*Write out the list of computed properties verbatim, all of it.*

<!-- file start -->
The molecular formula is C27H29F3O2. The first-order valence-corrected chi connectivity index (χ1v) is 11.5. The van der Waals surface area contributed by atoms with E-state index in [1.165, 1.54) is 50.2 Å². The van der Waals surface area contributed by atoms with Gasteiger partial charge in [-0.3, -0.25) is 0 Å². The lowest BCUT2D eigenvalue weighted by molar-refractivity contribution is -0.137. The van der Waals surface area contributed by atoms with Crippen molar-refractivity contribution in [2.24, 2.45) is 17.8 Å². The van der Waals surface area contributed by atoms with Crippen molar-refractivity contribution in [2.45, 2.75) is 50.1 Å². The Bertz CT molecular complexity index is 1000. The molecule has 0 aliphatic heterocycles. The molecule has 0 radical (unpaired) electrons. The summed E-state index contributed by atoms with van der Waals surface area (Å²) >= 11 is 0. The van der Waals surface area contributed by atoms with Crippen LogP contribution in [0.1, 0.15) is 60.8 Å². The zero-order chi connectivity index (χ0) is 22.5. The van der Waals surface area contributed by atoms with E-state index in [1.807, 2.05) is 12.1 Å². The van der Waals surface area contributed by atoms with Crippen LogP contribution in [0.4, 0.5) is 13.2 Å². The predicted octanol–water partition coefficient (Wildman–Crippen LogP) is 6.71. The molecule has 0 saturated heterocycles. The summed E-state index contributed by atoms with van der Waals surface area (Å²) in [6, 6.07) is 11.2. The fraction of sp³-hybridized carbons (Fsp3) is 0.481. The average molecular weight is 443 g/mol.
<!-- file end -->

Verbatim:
The molecular formula is C27H29F3O2. The first-order valence-corrected chi connectivity index (χ1v) is 11.5. The van der Waals surface area contributed by atoms with E-state index in [1.165, 1.54) is 50.2 Å². The van der Waals surface area contributed by atoms with Gasteiger partial charge in [-0.3, -0.25) is 0 Å². The lowest BCUT2D eigenvalue weighted by molar-refractivity contribution is -0.137. The van der Waals surface area contributed by atoms with Crippen molar-refractivity contribution in [2.24, 2.45) is 17.8 Å². The van der Waals surface area contributed by atoms with Crippen molar-refractivity contribution in [2.45, 2.75) is 50.1 Å². The Bertz CT molecular complexity index is 1000. The molecule has 0 aliphatic heterocycles. The molecule has 0 radical (unpaired) electrons. The summed E-state index contributed by atoms with van der Waals surface area (Å²) >= 11 is 0. The van der Waals surface area contributed by atoms with Crippen LogP contribution in [0.1, 0.15) is 60.8 Å². The zero-order chi connectivity index (χ0) is 22.5. The van der Waals surface area contributed by atoms with E-state index in [1.807, 2.05) is 12.1 Å². The van der Waals surface area contributed by atoms with Crippen LogP contribution in [0.4, 0.5) is 13.2 Å². The predicted octanol–water partition coefficient (Wildman–Crippen LogP) is 6.71. The molecule has 0 saturated heterocycles. The summed E-state index contributed by atoms with van der Waals surface area (Å²) in [6, 6.07) is 11.2. The fraction of sp³-hybridized carbons (Fsp3) is 0.481. The average molecular weight is 443 g/mol.